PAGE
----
The Terrible Twos? No, the Challenging Two’s

Let’s reframe the way we think about the twos and create solutions to the challenges.

Have you ever heard a two-year-old’s powerful voice yell: “It’s mine!” Have you witnessed them refusing to wear clothes or shoes? Ever saw or experienced a major meltdown with a toddler while eating a meal or even a snack together? How about witnessing or experiencing a tantrum with a two-year-old while in a grocery store or retail store…or anywhere? Even at bedtime a challenging behavior has the potential and possibility to implode or explode.

It happens all over the world and could happen at any moment 24/7. Anything is possible when you have a two year old. Families, when you’re in the middle of one: remember to smell the flowers and blow out the candles and remind yourself of this mantra: you got this! How can you as a family member or caregiver support a toddler during this challenging behavior? Remember the child is not terrible or bad, it is the behavior that is the challenge not the child. Here are several ways to help you to help yourself during this challenging time and your little one.

Empathize not sympathize

There is a major difference. Showing sympathy is when you are understanding and coming with your own perspective while with empathy you are putting yourself in their shoes and begin understanding why they may be having these feelings and behaviors. This doesn’t mean giving in to their demands but just validating their feelings. For example, when a toddler doesn’t want to leave the playground and his or her bottom lip is trembling about to cry: you can say something like: I know you may not want to leave the playground. It makes you sad to leave the playground, doesn’t it? When you get to the root of why they are feeling or acting the way they do, you can better understand and offer safer and healthier choices.

Giving a heads up / signal before leaving or transitioning to something else

Abrupt changes and transitions to something else are tough for some toddlers and is a source of challenging behaviors. In the example of the playground giving a heads up / signal before the actual time to leave may help. Let them know what is coming next in concrete terms. Using time may not be as useful or effective as they don’t have the same concept of time as grown ups yet. Instead, say, you can have three more trips on the swing or on the slide then we will walk to the car.

*Always follow through or they will not take your signals / heads up seriously and it may become a game.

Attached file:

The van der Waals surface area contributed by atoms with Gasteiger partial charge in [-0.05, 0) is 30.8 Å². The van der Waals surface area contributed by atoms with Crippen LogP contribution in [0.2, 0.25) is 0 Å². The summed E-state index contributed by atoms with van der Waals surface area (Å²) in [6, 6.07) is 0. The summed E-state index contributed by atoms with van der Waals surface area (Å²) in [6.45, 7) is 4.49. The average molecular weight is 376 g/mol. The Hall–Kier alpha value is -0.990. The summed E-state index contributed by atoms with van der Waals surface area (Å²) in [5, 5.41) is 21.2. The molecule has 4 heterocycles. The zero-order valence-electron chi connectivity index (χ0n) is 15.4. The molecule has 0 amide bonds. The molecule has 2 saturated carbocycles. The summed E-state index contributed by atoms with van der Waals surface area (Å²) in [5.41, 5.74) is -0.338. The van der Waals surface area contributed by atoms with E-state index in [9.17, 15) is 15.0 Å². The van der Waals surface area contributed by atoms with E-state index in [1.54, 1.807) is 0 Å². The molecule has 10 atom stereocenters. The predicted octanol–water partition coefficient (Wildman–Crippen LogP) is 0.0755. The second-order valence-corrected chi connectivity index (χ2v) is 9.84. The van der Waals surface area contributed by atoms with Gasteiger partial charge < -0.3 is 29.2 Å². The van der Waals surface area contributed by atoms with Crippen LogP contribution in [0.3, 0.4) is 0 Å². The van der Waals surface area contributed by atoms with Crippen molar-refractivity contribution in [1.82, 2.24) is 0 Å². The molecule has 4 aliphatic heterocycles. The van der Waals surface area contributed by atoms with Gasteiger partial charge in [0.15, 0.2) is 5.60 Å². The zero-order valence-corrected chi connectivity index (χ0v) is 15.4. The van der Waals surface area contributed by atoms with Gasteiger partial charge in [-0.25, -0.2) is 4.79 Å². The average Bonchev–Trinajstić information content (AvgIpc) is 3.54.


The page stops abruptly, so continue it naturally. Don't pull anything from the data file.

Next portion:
Feel free to share your most challenging time of the day and we can troubleshoot how to solve it together in the comments below!

Give real choices

Children want to feel in control of their options, routines and rituals. When it comes to choosing something typically the magic number is no more than 2 or 3 choices / this or that. For example, you can choose these jeans or those sweatpants to wear. Which ones? Which toy did you want to bring this one or that one? Which two books should we read before bed time? Keeping it simple, direct and clear helps and goes a long way.

Be mindful of how you say it if

You sound like you are asking for permission then NONE of the strategies will work. I promise you that. For example, back to the example of the playground, when you say you can have three more trips down the slide then we have to walk to the car which will be catastrophically ruined when you add the word okay to the end of it. For instance, you can have three more trips down the slide then we have to walk to the car, okay? Your little one will think of it as a choice and most likely will choose, nope that is not okay, I want to stay and play I want to go down and up this slide 500 more times, now that is okay with me! Be simple, direct and clear. Practice both ways when you are alone. How does it sound?

Have fun and don’t take it too seriously

Back to the playground scenario when it comes to leaving the playground you can make it a game and say, “let’s see who can run to the gate the fastest!” Or while cleaning up, “Who can put the most toys in the box?!”
Be creative, use humor, laugh and be yourself. For example, children love when you talk in another voice, engage them and they will see that you can be silly and not be so serious while doing something serious. Cleaning up can be fun, leaving the park or playground can be fun and routines can be fun.

Notice the good stuff

Catch your little one doing good. Notice and comment on their positive behaviors. When you notice them cleaning up a spill, being gentle with animals, recycling or throwing something in the trash, putting their things away…comment on it.
When you do, you will definitely see more of it. Remember the adage: “You get more ofwhat you focus on.”

Create a positive environment

Set up an environment that sends messages of, “Go for it!”, “You can!” and “Yes!” Imagine hearing “no” all day long? How would you feel? Next time you hear or bear witness to the power of a two-year-old, take a step back and remind yourself of your power and choices as a grown up. You got this!

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